In a precursor to Summer Olympic promotions, Coke's sports drink Powerade will get its own instant-win promotion, with the grand prize winner going to the 2000 Summer Games in Sydney. The contest, handled in-house, runs through Aug. 31 and is linked with a relaunched Web site for the brand at The site will list Olympic activities and live chat sessions with U.S. athletes. Coca-Cola also is giving away Olympic trips in summer radio promotions.


Not to be left out is Dr Pepper/Seven Up, since summer sales make up nearly 40% of the Cadbury Schweppes unit's volume, according to a spokeswoman. Dr Pepper/Seven Up consumers will get a chance to win a dance party CD by buying specially marked 20-ounce bottles of the flavor brands. The under-the-cap promotion runs from early May through August for brands including A&W root beer, Canada Dry ginger ale, Country Time lemonade, Hawaiian Punch, Orange Crush, Schweppes Ginger Ale, Ruby Red Squirt, Sundrop, Sunkist, Squirt, Vernors, Welch's Grape and Welch's Strawberry. The promotion is aimed at teens and pre-teens, who favor 20-ounce bottles.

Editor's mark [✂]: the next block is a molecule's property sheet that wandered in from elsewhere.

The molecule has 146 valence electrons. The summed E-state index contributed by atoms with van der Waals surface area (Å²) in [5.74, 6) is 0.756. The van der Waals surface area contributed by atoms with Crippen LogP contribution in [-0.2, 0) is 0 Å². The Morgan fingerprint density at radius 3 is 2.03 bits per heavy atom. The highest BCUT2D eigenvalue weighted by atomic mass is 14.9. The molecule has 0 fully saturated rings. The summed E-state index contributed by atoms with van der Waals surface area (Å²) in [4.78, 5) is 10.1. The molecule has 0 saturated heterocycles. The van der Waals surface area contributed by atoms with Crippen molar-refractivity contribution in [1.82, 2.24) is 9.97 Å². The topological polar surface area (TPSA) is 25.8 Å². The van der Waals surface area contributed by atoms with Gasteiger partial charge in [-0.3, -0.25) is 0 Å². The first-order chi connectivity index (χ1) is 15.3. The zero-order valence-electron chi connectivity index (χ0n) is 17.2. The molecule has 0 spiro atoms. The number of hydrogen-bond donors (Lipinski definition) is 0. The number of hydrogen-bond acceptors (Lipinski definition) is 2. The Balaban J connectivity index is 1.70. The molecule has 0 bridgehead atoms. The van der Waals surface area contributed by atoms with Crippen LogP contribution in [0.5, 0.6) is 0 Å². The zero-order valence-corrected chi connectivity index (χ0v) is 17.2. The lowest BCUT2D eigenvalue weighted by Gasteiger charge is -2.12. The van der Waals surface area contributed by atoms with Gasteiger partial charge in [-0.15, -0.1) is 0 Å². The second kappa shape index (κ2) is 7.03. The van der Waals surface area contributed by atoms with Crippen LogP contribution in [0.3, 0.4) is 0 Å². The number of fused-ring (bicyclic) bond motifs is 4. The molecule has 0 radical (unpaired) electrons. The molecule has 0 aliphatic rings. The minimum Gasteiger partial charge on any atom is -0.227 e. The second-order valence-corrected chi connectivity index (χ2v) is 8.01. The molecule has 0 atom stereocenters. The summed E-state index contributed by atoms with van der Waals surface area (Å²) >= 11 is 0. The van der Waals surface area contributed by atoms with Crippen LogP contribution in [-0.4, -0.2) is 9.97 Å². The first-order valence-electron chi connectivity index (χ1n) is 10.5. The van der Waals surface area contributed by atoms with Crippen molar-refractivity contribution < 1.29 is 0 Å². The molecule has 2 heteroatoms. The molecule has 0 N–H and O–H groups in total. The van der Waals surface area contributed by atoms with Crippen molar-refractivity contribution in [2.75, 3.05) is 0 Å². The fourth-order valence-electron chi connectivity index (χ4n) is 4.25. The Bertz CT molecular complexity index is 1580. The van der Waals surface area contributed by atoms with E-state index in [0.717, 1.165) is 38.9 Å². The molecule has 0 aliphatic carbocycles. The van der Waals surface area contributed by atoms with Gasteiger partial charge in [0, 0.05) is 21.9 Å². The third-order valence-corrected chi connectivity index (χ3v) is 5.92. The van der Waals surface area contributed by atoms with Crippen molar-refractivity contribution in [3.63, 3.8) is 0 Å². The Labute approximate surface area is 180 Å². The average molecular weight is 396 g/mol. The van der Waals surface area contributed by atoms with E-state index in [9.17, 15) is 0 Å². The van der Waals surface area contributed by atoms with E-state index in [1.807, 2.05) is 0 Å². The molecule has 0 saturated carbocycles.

"Immediate consumption products have great appeal for the on-the-go consumer and, because people are willing to pay more for convenience, the [single-serve products] provide better margins for retailers," said Gary Hemphill, VP, Beverage Marketing Corp. Mr. Hemphill added that sales of immediate-consumption products are growing at a faster rate than are take-home packages.

Although no advertising backs the promotion, Dr Pepper/Seven Up is running a separate ad effort for Sunkist carrying on its "One nation under the sun" theme. In it, ducks trick two teen-age boys out of their Sunkist by creating beautiful babe "decoys" in a new TV spot from FCB Worldwide, Chicago.